It is difficult to judge how effective these public health measures were in the absence of the ability to properly diagnose and treat bubonic plague, but they probably helped to limit the spread of epidemic outbreaks into Western Europe and from the larger towns into the countryside.

However, leaving a locality in which cases of plague were starting to appear was certainly the most effective strategy for an individual during the sixteenth and seventeenth centuries.

Click here to link to Radio 4 site with a case study of Bubonic plague in Salisbury.

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Disappearance from Western Europe

The disappearance of bubonic plague from Western Europe has still not been fully explained.

Some medical historians think that the bacterium became less virulent; others that the disease vector's host became increasingly separated from human beings as brick houses replaced timber-framed dwellings; others emphasise the importance of quarantine measures in restricting plague to those areas in the Middle East where it remained endemic.

It is quite possible that all of these developments occurred together and supported each other in reducing exposure to infected fleas.

Today there are still many countries in the world where cases of bubonic plague do occur (see the map on the left).

The United States Centers for Disease Control (CDC) monitor these outbreaks, which are rarely of epidemic proportions, and make efforts to control the disease in rodent populations where it is still active.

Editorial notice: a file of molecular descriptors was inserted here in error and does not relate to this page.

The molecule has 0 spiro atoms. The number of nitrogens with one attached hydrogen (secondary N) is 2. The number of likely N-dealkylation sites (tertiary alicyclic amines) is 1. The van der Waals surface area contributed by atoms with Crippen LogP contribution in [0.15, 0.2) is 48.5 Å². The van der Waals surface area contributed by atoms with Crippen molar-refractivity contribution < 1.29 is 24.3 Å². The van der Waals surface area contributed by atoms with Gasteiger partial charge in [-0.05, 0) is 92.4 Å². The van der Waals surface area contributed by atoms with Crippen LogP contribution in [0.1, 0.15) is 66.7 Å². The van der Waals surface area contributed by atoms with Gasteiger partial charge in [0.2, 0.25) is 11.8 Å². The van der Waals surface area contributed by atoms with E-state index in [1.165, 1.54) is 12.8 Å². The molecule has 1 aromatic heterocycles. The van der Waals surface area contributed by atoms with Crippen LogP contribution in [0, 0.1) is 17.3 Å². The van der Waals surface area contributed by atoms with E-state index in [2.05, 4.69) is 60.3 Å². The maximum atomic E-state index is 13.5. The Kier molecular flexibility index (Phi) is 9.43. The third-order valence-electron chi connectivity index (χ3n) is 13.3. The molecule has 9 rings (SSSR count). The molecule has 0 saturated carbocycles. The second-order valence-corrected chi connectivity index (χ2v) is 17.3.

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1. In Western Europe, before the 20th Century, what was the life expectancy at birth?
70-80 years
50-60 years
30-40 years
<20 years
2. How many main types of plague are there?

3. Why is bubonic plague often called the Black Death?

It mainly affects black people
It can be fatal
People traditionally wear black to funerals
It is carried by black rats
It causes black ulcers to develop

4. When was the major outbreak of bubonic plague, referred to as the Black Death in Europe ?
5. When was the last substantial outbreak of bubonic plague in the British Isles ?
6. What is the main way in which bubonic plague was transmitted during the Black Death?
Fleas transferred it between rats and humans
It passed into the water supply
It passed between people through coughing and sneezing

7. What are the records of deaths in London known as?
Death record
Burial record
Bill of mortality
Bill of death
8. What percentage of Western Europeans are estimated to have died during the Black Death?

9. Bubonic plague has a seasonal pattern. In what season are most cases?
10. What were the mass graves in which victims of the Black Death were buried known as?
Plague graves
Plague pits
Plague coffins
Plague holes
11. Because people moved out of plague areas, even if the number of deaths remain the same, the death rate appears to be ?

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Understanding Epidemics